France and New Zealand have already signed this three-strikes approach into law, and a recent proposal from the Italian government shows that they are considering doing the same. However, unlike we've seen thus far, the Italian plan is not
exactly the graduated response that other countries have adopted.
One of the most worrying changes for the public is that Internet providers have to disconnect subscribers upon receiving a single infringement notice. The legitimacy of the notification is not verified and the appeal options appear to be limited.
In addition, the proposal also allows interested parties who are not the copyright holder to file complaints. To prevent pirates from sneaking back online, ISPs are further required to keep a blacklist of all copyright offenders.
The one-strike disconnection proposal and the backlist are obviously worrying for Italian consumers, but the draft legislation also targets online service providers. For instance, the proposal specifically requires ISPs to censor content deemed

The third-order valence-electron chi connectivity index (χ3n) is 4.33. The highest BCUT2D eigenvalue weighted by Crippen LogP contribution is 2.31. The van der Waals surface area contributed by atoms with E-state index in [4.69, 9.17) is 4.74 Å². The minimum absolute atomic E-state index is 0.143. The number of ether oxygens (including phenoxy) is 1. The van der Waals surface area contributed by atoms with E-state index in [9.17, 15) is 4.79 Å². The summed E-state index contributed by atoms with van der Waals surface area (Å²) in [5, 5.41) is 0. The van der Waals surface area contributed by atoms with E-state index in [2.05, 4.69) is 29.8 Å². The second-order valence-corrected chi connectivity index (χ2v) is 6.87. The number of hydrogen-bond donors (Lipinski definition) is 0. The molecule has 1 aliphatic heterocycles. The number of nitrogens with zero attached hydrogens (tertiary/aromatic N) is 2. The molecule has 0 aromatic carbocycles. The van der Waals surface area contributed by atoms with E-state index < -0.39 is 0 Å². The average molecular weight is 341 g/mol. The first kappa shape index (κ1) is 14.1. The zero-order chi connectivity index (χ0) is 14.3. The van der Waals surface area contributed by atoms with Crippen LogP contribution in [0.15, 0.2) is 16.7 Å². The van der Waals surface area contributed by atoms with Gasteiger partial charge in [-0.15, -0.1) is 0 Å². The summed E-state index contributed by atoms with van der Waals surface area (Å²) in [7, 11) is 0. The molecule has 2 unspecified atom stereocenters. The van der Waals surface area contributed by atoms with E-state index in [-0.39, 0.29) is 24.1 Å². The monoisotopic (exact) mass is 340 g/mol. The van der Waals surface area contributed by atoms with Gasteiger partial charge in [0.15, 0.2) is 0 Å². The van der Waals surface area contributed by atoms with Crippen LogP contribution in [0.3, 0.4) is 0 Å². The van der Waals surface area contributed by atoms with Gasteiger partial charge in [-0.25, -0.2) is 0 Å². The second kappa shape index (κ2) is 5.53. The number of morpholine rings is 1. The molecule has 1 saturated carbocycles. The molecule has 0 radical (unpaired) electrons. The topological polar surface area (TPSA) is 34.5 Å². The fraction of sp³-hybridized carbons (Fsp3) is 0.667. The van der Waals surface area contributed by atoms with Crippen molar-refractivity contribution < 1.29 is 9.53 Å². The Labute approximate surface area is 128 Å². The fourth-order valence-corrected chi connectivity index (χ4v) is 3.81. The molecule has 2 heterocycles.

to be copyright infringing. If they fail to do so, they face both civil and criminal liability.
In addition, all companies that provide services or sell goods online would have to actively prevent direct or indirect copyright infringement. This could spell trouble for Google, which refers users to a lot of copyrighted material through its
search engine and hosts this content on YouTube. Also, it would require companies like eBay to check if users own the copyrights to the goods they sell online.
Sony has confirmed that the PlayStation Vita will be free from region coding.
Sony Worldwide Studios president Shuhei Yoshida released the information via his Twitter feed, replying, Yes, it is, when quizzed on the issue by one of his followers.
Without region locks the Vita could theoretically be imported by gamers in outside of Japan when it launches there on December 17.